Q:My niece has a very bad skin condition called pityriasis rubra pilaris. It began with mild eczema on her face and hands and three months later developed into an angry, crusted and scaly rash on her cheeks, in the eyebrows and extremities. Over th
The child is not even a year old yet and has to be smeared almost totally in steroid cream every day. I worry terribly for her future health, because of the side effects of steroid creams. The expert on pitariasis skin complaints (seemingly in the world) Dr Andrew Griffiths of St Thomas’ in London, reckons she is one of the worst cases he has seen. MR, London……
A:Pityriasis is an umbrella term referring to one of several skin disorders, including dandruff. Your niece has a rare disorder akin to psoriasis, in which skin cells wildly proliferate. Some, like pityriasis rosea, are self limiting, but the version your niece has is more serious, characterized by scaly rashes on the face, limbs and trunk, usually of an orangey yellow colour.
According to Dr W A D Griffiths, as you say, the ultimate authority on pityriasis in the UK, the prognosis is very good (that is, she’ll eventually outgrow it). However, in one of his studies only 16 per cent of children with this type were free of it three years later.
We spoke to Dr John Kirby, a Harley Street dermatologist. He recommended that you return to Dr Griffiths and ask if your niece could try one of the new vitamin A analogues which are given orally to small children with a variety of skin conditions with good results. These drugs are called eretinates, but they are very powerful and shouldn’t be used for more than nine months. They can also cause fat levels in the blood to rise.
Otherwise, you might wish to try some of the recommendations we made for psoriasis in our Alternatives column (vol 4 no 3), particularly in avoiding food like sugars, animal fats, including dairy products, meats and foods containing gluten, and increasing your niece’s intake of oily fish.
Another possibility is to explore Chinese herbal medicine (CHM), or traditional Chinese herbal therapy (TCHT), as it also called, which has excellent results in treating eczema, atopic dermatitis and psoriasis.
Dr David Atherton, a dermatologist at Great Ormond Street Hospital, was amazed when some of his eczema patients, who hadn’t responded to conventional treatment, improved dramatically after receiving Chinese herbal medicine prescribed from Dr Ding-Hui Luo, practising in Soho. In a test of 37 children, 27 benefited from the treatment with no side effects after two months of treatment. Malcolm Rustin of the Royal Free Hospital, also in London, Atherton’s counterpart for tests on adults, found that of 31 adults, 20 got significantly better when on the treatment (Atherton, et al, The Lancet 1990; 336: 1254; Sheenhan, et al, British Journal of Dermatology 1992;126 :483-88). In a later placebo controlled study of theirs (The Lancet, July 4, 1992) a majority of the 31 patients with atopic dermatitis showed improvements in red scaliness, abnormal redness of the skin, skin lesions and sleep.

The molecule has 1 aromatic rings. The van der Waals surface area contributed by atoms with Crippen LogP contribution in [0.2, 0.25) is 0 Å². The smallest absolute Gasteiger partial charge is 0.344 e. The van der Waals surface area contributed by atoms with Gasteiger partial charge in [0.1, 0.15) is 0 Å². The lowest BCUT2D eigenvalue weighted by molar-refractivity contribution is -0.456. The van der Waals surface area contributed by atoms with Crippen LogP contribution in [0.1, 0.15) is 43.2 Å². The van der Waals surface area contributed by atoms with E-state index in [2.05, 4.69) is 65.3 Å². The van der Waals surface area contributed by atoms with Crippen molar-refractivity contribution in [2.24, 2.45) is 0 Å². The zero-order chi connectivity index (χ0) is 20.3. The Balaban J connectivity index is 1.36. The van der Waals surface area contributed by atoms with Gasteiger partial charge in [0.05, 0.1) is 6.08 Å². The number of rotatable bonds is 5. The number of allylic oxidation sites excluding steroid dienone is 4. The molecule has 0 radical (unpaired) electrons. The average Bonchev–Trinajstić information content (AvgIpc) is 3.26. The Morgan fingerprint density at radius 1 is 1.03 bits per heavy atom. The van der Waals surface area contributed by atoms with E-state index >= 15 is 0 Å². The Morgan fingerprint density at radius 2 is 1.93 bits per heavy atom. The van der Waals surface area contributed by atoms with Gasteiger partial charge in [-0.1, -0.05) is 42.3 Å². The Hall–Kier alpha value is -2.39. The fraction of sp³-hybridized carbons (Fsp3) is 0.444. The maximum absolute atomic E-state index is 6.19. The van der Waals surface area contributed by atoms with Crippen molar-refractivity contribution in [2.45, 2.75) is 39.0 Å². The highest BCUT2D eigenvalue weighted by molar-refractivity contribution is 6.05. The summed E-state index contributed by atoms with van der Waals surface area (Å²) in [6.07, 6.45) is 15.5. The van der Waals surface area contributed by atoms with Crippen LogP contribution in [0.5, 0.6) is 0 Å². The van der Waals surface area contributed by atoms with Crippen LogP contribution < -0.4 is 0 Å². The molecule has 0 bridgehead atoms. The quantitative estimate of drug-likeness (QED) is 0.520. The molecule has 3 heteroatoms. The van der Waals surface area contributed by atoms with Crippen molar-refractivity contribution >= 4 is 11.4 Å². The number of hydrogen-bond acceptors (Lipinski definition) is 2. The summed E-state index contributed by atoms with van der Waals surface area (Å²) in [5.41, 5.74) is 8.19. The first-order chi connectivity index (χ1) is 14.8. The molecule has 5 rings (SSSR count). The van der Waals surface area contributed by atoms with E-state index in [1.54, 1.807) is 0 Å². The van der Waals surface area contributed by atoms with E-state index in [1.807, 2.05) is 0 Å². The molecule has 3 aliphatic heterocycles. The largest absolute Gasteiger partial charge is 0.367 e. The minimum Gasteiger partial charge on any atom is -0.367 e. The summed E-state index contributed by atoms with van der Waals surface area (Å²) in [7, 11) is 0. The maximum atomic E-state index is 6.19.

In a letter to The Lancet (17 November 1990) Atherton and co said that their patients enjoy a response rate of 80-90 per cent. “Furthermore many patients enjoy a persistent benefit after discontinuation of treatment.”
Although all these studies are promising, several questions have been raised about this approach. The first is the expense: the tea made from the herbs can cost about £30 or more a week. The second problem is the possibility of liver damage. This issue arose in October 1992 when a young woman died from liver failure after taking CHM for eczema.
After her death, the National Poisons Unit in London wrote to The Lancet (12 September 1992) to say that they were investigating two further cases in which exposure to a similar mixture was supposed to have resulted in liver toxicity. Furthermore, Atherton and colleagues reported two children discovered during a one year follow up study found to have reversible abnormalities of liver enzymes while taking the TCHT, although the damage couldn’t be definitely linked to the herbs.
Robin Graham-Brown, a dermatologist at Leicester Royal Infirmary, has denounced CHM in The Lancet (12 September 1992). But as Atherton rightly retorts in that same issue of The Lancet, drugs favoured by Graham-Brown like cyclosporin “have a substantial potential for toxicity and we do not understand how [it] produces its clinical benefit. . . . In fact, TCHT seems to be much less toxic than drugs such as cyclosporin and any other treatments for severe atopic eczema, including oral corticosteroids.
“No haematological or biochemical abnormalities have been detected so far in any adults with atopic eczema under our care who have received a formulation of TCHT that has been prepared with careful attention to high quality control standards. Some of these patients have had continuous treatment for up to two years.”
With these sorts of questions raised we defer to Dr Atherton’s recommendations: “Only patients with severe and unremitting disease should be given this form of treatment and they should have a toxicology screen (full blood count and tests for renal and hepatic function) before treatment is started and at regular intervals during treatments. If such monitoring cannot be undertaken then treatment should not be given.”
We would only add our usual caveat: herbs are medicine and should never be taken without the supervision of a highly experienced, qualified practitioner.